A number of weeks later, in mid-November, Ocera was murdered. Testimony directly linked Orena to the crime. Bonfiglio testified that Gioachino "Jack" Leale, a Colombo soldier in Amato's crew, told him that Orena ordered Ocera murdered. Maffatore and Bonfiglio had driven Leale to a meeting with Orena outside of Orena's club in Cedarhurst, New York. Remaining in the car, they observed Leale and Orena go on a "walk-talk" -- Mafia parlance for a conversation held while walking outdoors in order to avoid audio-surveillance. When Orena and Leale approached the car, Bonfiglio overheard Orena tell Leale that he wanted "this thing taken care of." At first, Bonfiglio did not understand the reference, but Leale later told Maffatore and Bonfiglio that Orena had given him a contract to "whack" Ocera -- i.e., to murder him. Leale's participation in the murder did not go unrewarded. The next day -- November 14, 1989 -- Leale was "given" Ocera's two gambling clubs, in keeping with mafia practice. After a "made-member" of a family dies, his criminal enterprises revert to the family for redistribution.

  Slightly less than two years after the killing, Maffatore agreed to cooperate with the F.B.I. Although he did not participate directly in the murder, he admitted that he and Bonfiglio dug Ocera's grave on the night of November 13, 1989. Using directions provided by Maffatore, F.B.I. agents found and exhumed Ocera's body in Forest Park, Queens. The metal wire described by Orena's underlings as having been used to strangle the loanshark was still around his neck. The method of killing and disappearance of the body so the victim and his mourners would be denied the dignity of a funeral and formal burial (and the widow, life insurance proceeds) was one chosen by Acting Boss Orena. Arrest warrants were issued for Bonfiglio, Leale, and two other participants in the burial. Leale was not apprehended. Four weeks later, he was found dead in a Long Island hotel parking lot.

  Maffatore's and Bonfiglio's testimony linking Orena to Ocera's murder was substantially buttressed by other evidence. For example, as already noted, D'Arco testified that at the December 1989 dinner meeting of the Colombo and Lucchese Family leadership, Orena admitted to D'Arco that he had ordered the murder. Orena bragged that "we whacked Tommy Ocera. We gave him a luparo bianco," meaning that they made his body disappear.

  5. Colombo War

  As to the counts relating to the Colombo War, the central proposition in the government's theory was that two years after the Ocera murder Orena and his minions initiated and prosecuted an internal struggle within the Colombo Family in order to gain complete control. Orena sought to wrest dominion from the jailed Persico and his son and heir apparent, Alphonse "Allie Boy" Persico.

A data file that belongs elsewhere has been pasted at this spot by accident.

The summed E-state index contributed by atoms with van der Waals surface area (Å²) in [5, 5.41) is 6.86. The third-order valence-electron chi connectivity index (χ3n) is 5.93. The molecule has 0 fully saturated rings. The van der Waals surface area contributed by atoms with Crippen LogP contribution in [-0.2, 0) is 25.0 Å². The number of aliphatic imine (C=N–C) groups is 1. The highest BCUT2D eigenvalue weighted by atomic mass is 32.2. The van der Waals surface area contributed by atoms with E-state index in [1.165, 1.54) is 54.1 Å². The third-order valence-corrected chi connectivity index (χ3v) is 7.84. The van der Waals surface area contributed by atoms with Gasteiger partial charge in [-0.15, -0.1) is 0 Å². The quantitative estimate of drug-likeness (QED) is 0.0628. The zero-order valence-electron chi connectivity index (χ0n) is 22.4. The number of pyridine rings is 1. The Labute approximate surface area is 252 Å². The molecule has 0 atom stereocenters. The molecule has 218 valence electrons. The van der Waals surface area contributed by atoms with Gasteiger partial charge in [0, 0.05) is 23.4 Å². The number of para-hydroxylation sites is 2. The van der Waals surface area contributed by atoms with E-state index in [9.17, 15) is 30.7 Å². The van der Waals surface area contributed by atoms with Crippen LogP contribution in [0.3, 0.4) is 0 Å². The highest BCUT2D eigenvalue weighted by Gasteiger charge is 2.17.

By 1991, Orena's ambitions prompted a Persico faction attempt on his life. After a five-month truce, Orena broke the tenuous peace by ordering his men to target Scarpa, who at that point was aligned with Persico. For the next few months Orena and his subordinates engaged in shooting hostilities, collecting munitions, traveling around armed, and tracking down Persico loyalists in order to eliminate them.

  Evidence from a number of sources established Orena's extensive role in prosecuting the War between rival factions of the Colombo Family. D'Arco, Ambrosino, and Gravano testified to Orena's ambition to gain greater control of the Family, specifically his aspiration to become official Boss. Through a campaign of publicly disparaging and discrediting his jailed superior, Orena intended to persuade the Commission to remove Persico as Boss. Orena announced that Persico was a "rat" because Persico had violated the prohibition against admitting the existence of the Mafia -- the code of Omerta. He also leveled more specific charges against his Boss. For instance, Orena criticized Persico for having provided information on the mob to a New York Daily News journalist and for having discussed with CBS's 60 Minutes the possibility of appearing on that show. According to Gravano, these accusations were the sort that would lead the Commission to label Persico "no better than an informer" -- a fatal black mark in mob circles.

  Orena believed Scarpa was in the way of his efforts to become the Boss. D'Arco and Gravano testified that Orena approached them with a request for assistance in murdering Scarpa, who Orena suspected was fiercely loyal to Persico. D'Arco was unwilling to provide such assistance absent the authorization of his own superiors, Lucchese Boss Vic Amuso and Underboss Anthony "Gaspipe" Casso, both of whom were fugitives at the time. Gravano was, on Gotti's instructions, to assist Orena; his crew monitored Scarpa and was prepared to kill him. They never followed through, however, because Orena retracted his request, having decided that having another family eliminate Scarpa would not look good for an Acting Boss and might cause too much political strife.